Apple attempted to silence a father and daughter with a gagging order after the child's iPod music player exploded and the family sought a refund from the company, The Times reported on Monday.
According to The Times, an 11-year-old girl's iPod exploded last month. Her father contacted Apple executives after twists and turns to learn that Apple denied liability but offered a refund on the condition that were willing to sign a settlement form.
The case echoes previous circumstances in which Apple attempted to hush up incidents when its devices overheated.
The proposed agreement, however, would leave them open to legal action if they ever disclosed the terms of the settlement.
Ken Stanborough, 47, from Liverpool, dropped his daughter Ellie's iPod Touch last month.
It made a hissing noise, The Times cited Stanborough as saying. I could feel it getting hotter in my hand, and I thought I could see vapour.
Stanborough said he threw the device out of his back door, where within 30 seconds there was a pop, a big puff of smoke and it went 10ft in the air.
Stanborough contacted Apple and Argos, where he had bought the device for £162. After being passed around several departments, he spoke to an Apple executive on the telephone. As a result of the conversation, Apple sent a letter to Mr Stanborough denying liability but offering a refund.
The letter also stated that, in accepting the money, Stanborough was to agree that you will keep the terms and existence of this settlement agreement completely confidential, The Times said, and that any breach of confidentiality may result in Apple seeking injunctive relief, damages and legal costs against the defaulting persons or parties.
Stanborough, who is self-employed and works in electronic security, thought it was a very disturbing letter and refused to sign it, according to The Times.
They're putting a life sentence on myself, my daughter and Ellie's mum, not to say anything to anyone, Stanborough said. If we inadvertently did say anything, no matter what, they would take litigation against us. I thought that was absolutely appalling.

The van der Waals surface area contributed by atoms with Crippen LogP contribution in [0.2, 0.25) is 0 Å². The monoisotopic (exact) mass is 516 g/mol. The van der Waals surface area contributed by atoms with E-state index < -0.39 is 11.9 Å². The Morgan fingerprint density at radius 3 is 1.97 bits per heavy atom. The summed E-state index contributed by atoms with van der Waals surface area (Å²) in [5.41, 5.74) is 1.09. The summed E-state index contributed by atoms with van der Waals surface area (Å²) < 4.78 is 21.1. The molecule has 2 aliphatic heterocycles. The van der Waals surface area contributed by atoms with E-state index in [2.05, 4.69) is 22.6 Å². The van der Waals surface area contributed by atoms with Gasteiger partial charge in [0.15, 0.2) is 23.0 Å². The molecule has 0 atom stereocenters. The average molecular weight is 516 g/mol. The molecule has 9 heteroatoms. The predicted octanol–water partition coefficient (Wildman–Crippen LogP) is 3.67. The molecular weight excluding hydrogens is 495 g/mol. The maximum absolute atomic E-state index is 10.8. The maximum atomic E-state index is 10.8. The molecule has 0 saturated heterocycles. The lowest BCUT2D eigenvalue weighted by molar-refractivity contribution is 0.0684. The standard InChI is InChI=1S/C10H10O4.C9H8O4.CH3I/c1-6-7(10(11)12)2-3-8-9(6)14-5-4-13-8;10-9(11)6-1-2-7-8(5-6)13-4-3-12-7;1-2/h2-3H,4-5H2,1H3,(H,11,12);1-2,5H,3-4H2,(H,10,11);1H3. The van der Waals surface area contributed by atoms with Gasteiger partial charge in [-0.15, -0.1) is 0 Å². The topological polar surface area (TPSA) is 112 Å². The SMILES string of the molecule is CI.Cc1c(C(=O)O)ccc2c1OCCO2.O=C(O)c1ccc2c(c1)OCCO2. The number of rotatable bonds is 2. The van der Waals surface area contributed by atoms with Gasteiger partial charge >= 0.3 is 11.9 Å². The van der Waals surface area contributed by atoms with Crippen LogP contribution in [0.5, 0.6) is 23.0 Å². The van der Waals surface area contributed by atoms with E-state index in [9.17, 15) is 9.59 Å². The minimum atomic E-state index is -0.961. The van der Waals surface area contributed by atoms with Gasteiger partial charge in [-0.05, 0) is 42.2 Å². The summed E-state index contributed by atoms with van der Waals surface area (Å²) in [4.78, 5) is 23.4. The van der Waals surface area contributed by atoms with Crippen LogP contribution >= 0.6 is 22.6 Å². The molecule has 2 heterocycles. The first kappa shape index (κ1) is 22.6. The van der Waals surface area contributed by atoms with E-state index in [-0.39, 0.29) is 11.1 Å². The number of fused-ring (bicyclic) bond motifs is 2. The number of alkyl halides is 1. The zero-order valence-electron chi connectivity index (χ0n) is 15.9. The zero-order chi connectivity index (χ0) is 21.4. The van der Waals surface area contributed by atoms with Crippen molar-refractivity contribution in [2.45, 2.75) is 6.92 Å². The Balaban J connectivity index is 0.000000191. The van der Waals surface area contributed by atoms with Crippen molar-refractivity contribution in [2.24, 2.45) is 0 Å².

We didn't ask for compensation, we just asked for our money back, he added.
There were the same cases in other places that iPod digital music players had started to smoke, burst into flames and even burned their owners.
Last year the Japanese Government warned that iPod Nanos presented a potential fire risk, saying there had been 14 cases in the country where the players had caught alight, with two people suffering minor burns.
In March, a mother in Ohio began court proceedings against Apple, after her son's iPod Touch allegedly exploded in his pocket, burning his leg.
An American reporter obtained 800 pages of documentation on the cases from the Consumer Product Safety Commission (CPSC) following a Freedom of Information Act request in that country. However, she was unable to get hold of the documents for months after Apple's lawyers filed exemption after exemption.
In those cases, CPSC investigators suggested that the iPods' lithium ion batteries could be the source of the problem.
In 2006 Apple and Dell recalled millions of lithium ion batteries because of overheating problems in laptop computers causing fires - some of the biggest consumer electronics recalls in history.
The Times cited Apple spokesman as saying that as the company had not looked at the Stanboroughs' damaged iPod, it could not comment. Argos also refused to comment.
The Trading Standards Institute said that it could not comment on whether such letters were standard across the industry, but that it could understand that Apple would want to protect its reputation by trying to reach a confidential settlement.
As of September last year, 173,000,000 iPods have been sold worldwide.